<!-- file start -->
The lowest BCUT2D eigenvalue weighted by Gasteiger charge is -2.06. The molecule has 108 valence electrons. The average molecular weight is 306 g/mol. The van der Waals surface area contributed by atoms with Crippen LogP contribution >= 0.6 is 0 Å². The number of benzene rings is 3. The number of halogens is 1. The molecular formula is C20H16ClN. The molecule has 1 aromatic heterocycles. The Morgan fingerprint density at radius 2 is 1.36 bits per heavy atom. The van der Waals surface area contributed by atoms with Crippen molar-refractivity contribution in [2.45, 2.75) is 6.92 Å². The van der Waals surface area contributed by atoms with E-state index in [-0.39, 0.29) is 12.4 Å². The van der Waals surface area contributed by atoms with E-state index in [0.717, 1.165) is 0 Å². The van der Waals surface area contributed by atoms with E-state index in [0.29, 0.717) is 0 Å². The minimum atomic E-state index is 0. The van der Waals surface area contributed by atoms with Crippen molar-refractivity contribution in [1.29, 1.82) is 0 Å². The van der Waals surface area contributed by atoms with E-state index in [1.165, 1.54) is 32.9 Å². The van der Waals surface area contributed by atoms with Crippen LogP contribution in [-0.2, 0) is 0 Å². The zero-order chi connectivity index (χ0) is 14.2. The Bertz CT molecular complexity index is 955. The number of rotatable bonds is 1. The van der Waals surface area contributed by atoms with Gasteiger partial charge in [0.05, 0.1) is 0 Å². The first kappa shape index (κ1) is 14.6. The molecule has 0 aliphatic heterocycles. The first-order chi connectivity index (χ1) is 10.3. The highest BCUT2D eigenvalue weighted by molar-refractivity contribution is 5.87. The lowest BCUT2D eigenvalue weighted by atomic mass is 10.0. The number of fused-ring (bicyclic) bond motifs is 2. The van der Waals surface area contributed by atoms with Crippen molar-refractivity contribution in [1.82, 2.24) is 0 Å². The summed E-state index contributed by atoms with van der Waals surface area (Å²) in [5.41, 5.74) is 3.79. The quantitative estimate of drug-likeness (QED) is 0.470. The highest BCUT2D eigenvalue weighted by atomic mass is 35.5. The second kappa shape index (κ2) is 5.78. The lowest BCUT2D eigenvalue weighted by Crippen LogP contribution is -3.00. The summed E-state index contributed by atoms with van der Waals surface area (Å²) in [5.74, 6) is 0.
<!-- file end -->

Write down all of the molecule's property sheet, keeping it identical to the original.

The lowest BCUT2D eigenvalue weighted by Gasteiger charge is -2.06. The molecule has 108 valence electrons. The average molecular weight is 306 g/mol. The van der Waals surface area contributed by atoms with Crippen LogP contribution >= 0.6 is 0 Å². The number of benzene rings is 3. The number of halogens is 1. The molecular formula is C20H16ClN. The molecule has 1 aromatic heterocycles. The Morgan fingerprint density at radius 2 is 1.36 bits per heavy atom. The van der Waals surface area contributed by atoms with Crippen molar-refractivity contribution in [2.45, 2.75) is 6.92 Å². The van der Waals surface area contributed by atoms with E-state index in [-0.39, 0.29) is 12.4 Å². The van der Waals surface area contributed by atoms with E-state index in [0.717, 1.165) is 0 Å². The van der Waals surface area contributed by atoms with E-state index in [0.29, 0.717) is 0 Å². The minimum atomic E-state index is 0. The van der Waals surface area contributed by atoms with Crippen molar-refractivity contribution in [1.29, 1.82) is 0 Å². The van der Waals surface area contributed by atoms with E-state index in [1.165, 1.54) is 32.9 Å². The van der Waals surface area contributed by atoms with Crippen LogP contribution in [-0.2, 0) is 0 Å². The zero-order chi connectivity index (χ0) is 14.2. The Bertz CT molecular complexity index is 955. The number of rotatable bonds is 1. The van der Waals surface area contributed by atoms with Gasteiger partial charge in [0.05, 0.1) is 0 Å². The first kappa shape index (κ1) is 14.6. The molecule has 0 aliphatic heterocycles. The first-order chi connectivity index (χ1) is 10.3. The highest BCUT2D eigenvalue weighted by molar-refractivity contribution is 5.87. The lowest BCUT2D eigenvalue weighted by atomic mass is 10.0. The number of fused-ring (bicyclic) bond motifs is 2. The van der Waals surface area contributed by atoms with Crippen molar-refractivity contribution in [1.82, 2.24) is 0 Å². The summed E-state index contributed by atoms with van der Waals surface area (Å²) in [5.41, 5.74) is 3.79. The quantitative estimate of drug-likeness (QED) is 0.470. The highest BCUT2D eigenvalue weighted by atomic mass is 35.5. The second kappa shape index (κ2) is 5.78. The lowest BCUT2D eigenvalue weighted by Crippen LogP contribution is -3.00. The summed E-state index contributed by atoms with van der Waals surface area (Å²) in [5.74, 6) is 0.